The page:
Studio Dearborn Kitchen Tour: Project Sunnyside Up
There’s never an ideal time to start a kitchen renovation, but beginning a project in the midst of a global pandemic is especially problematic. But that’s what I did with a kitchen remodel for a family of five in Larchmont.
During their time in the 20-year-old colonial, the owners had renovated every part of the house to suit their tastes. It was filled with personality and their collection of antiques, except for the kitchen. The all-white builder kitchen was kind of staid, and they wanted me to add color, texture, and personality to the space while retaining a classic style. Let me take you on this kitchen tour and show you some of the problems we solved design choices we made and the final product.
Solving a Few Problems
There were also a few kitchen problems to solve too: the island had an odd shape, the placement of the main sink created an awkward workflow, and the pantry space didn’t have any built-in organization. The kitchen was noisy and echoed, so the acoustics needed some work. And like most kitchens, there wasn’t enough storage space.
During the shelter-in-place period, I met with the clients on Zoom for the first several months of the project, and finally shifted to outdoor meetings to determine our colors and finishes. Here’s what we added to create a personalized kitchen that was colorful, inviting, and easy to use.
Adding a Pop of Blue
We decided that the main finishes would be gray-blue and creamy beige with Calacatta marble and pale oak accents.
I made several renderings to illustrate how the finishes might come together in the kitchen. They opted for mostly white cabinets with a blue island to give the kitchen the pop it needed.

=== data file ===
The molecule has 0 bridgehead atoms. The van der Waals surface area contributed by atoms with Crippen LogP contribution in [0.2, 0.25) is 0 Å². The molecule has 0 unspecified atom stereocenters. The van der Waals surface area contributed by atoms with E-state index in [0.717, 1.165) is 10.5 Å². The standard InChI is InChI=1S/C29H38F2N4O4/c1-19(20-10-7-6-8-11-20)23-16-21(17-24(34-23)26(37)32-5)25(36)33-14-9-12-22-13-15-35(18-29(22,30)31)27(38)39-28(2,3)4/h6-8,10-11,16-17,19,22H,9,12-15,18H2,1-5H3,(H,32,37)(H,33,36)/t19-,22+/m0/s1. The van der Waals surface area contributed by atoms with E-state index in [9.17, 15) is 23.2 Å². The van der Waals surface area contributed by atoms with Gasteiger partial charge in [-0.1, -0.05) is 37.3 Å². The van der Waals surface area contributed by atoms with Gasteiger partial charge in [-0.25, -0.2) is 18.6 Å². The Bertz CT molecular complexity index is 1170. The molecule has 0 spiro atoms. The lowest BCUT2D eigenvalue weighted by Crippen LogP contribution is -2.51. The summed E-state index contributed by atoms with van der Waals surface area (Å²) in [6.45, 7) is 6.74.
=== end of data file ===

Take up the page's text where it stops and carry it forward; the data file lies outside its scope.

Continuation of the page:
Soften With a Statement Hood
After removing the upper cabinets that crowded the wall, the couple chose a statement range hood. The zinc ties in with the veins in the Calacatta marble, while the curves softened the corner, and the patina gives the hood a feeling of age.
Layer in Rich Details
The right details can elevate a kitchen design. I added warmth with burnished brass pulls and knobs, pendant lights, and faucet, plus aged brass mesh doors on the breakfast bar and the pantry bins.
Handmade Italian clay tiles give the breakfast bar backsplash a distinct feel, and running them up into the cabinets creates a visual surprise.
Combining Counter Seating + Storage
Kitchen counter seating is a standard kitchen feature these days. But I was able to pack storage underneath the counter, and I flanked the seating area with pullouts that hold everything from kids’ drinkware to candles.
Don’t Be Afraid to Double Up
The wife loved to cook and entertain and wanted her kitchen to be super functional and easy to use. So we doubled up on the Wolf Ranges and added a second sink to prevent traffic jams at the main sink. She’s also got two dishwashers flanking the primary sink, and three trash/recycling stations so every area of the kitchen stays tidy.
Add Personal Pieces
Since the homeowners love antiques, we sprinkled their pieces, such as a beloved oil painting, a well-worn wooden stool, and vintage drinking vessels throughout the kitchen. The biggest statement is their antique dining table in the breakfast nook. But we decided to punch it up a bit with mid-century chairs by Austrian bentwood pioneer Michael Thonet, upholstered in a vibrant pumpkin-colored leather.
The new kitchen design is warm and functional, and perfectly expresses the personality of the family who lives there.
Get More Inspiration and Ideas